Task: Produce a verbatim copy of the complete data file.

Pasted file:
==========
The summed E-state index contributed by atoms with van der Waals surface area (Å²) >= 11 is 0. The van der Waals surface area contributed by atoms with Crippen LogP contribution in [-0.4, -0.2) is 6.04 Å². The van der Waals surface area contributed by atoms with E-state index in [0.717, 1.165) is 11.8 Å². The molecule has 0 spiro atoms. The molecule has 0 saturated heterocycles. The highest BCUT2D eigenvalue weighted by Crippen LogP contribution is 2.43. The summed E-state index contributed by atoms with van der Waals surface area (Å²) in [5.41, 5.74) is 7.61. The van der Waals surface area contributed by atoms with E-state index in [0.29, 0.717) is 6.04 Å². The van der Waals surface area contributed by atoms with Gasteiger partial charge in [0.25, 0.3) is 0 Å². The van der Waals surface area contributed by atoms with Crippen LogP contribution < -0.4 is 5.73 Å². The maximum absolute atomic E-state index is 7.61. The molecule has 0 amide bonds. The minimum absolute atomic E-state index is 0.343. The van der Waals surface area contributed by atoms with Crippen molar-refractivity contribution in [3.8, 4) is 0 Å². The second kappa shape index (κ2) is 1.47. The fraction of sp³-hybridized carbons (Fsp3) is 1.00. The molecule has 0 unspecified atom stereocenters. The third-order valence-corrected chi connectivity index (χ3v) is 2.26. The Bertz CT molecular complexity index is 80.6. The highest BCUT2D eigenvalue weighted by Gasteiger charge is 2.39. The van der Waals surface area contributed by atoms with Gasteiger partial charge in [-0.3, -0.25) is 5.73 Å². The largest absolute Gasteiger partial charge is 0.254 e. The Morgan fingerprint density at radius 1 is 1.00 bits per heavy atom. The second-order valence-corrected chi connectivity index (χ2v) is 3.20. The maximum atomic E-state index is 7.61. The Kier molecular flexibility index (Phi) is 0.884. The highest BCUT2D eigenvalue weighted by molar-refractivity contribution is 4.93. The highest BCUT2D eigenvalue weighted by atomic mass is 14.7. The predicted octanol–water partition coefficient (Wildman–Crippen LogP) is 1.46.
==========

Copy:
The summed E-state index contributed by atoms with van der Waals surface area (Å²) >= 11 is 0. The van der Waals surface area contributed by atoms with Crippen LogP contribution in [-0.4, -0.2) is 6.04 Å². The van der Waals surface area contributed by atoms with E-state index in [0.717, 1.165) is 11.8 Å². The molecule has 0 spiro atoms. The molecule has 0 saturated heterocycles. The highest BCUT2D eigenvalue weighted by Crippen LogP contribution is 2.43. The summed E-state index contributed by atoms with van der Waals surface area (Å²) in [5.41, 5.74) is 7.61. The van der Waals surface area contributed by atoms with E-state index in [0.29, 0.717) is 6.04 Å². The van der Waals surface area contributed by atoms with Gasteiger partial charge in [0.25, 0.3) is 0 Å². The van der Waals surface area contributed by atoms with Crippen LogP contribution < -0.4 is 5.73 Å². The maximum absolute atomic E-state index is 7.61. The molecule has 0 amide bonds. The minimum absolute atomic E-state index is 0.343. The van der Waals surface area contributed by atoms with Crippen molar-refractivity contribution in [3.8, 4) is 0 Å². The second kappa shape index (κ2) is 1.47. The fraction of sp³-hybridized carbons (Fsp3) is 1.00. The molecule has 0 unspecified atom stereocenters. The third-order valence-corrected chi connectivity index (χ3v) is 2.26. The Bertz CT molecular complexity index is 80.6. The highest BCUT2D eigenvalue weighted by Gasteiger charge is 2.39. The van der Waals surface area contributed by atoms with Gasteiger partial charge in [-0.3, -0.25) is 5.73 Å². The largest absolute Gasteiger partial charge is 0.254 e. The Morgan fingerprint density at radius 1 is 1.00 bits per heavy atom. The second-order valence-corrected chi connectivity index (χ2v) is 3.20. The maximum atomic E-state index is 7.61. The Kier molecular flexibility index (Phi) is 0.884. The highest BCUT2D eigenvalue weighted by molar-refractivity contribution is 4.93. The highest BCUT2D eigenvalue weighted by atomic mass is 14.7. The predicted octanol–water partition coefficient (Wildman–Crippen LogP) is 1.46.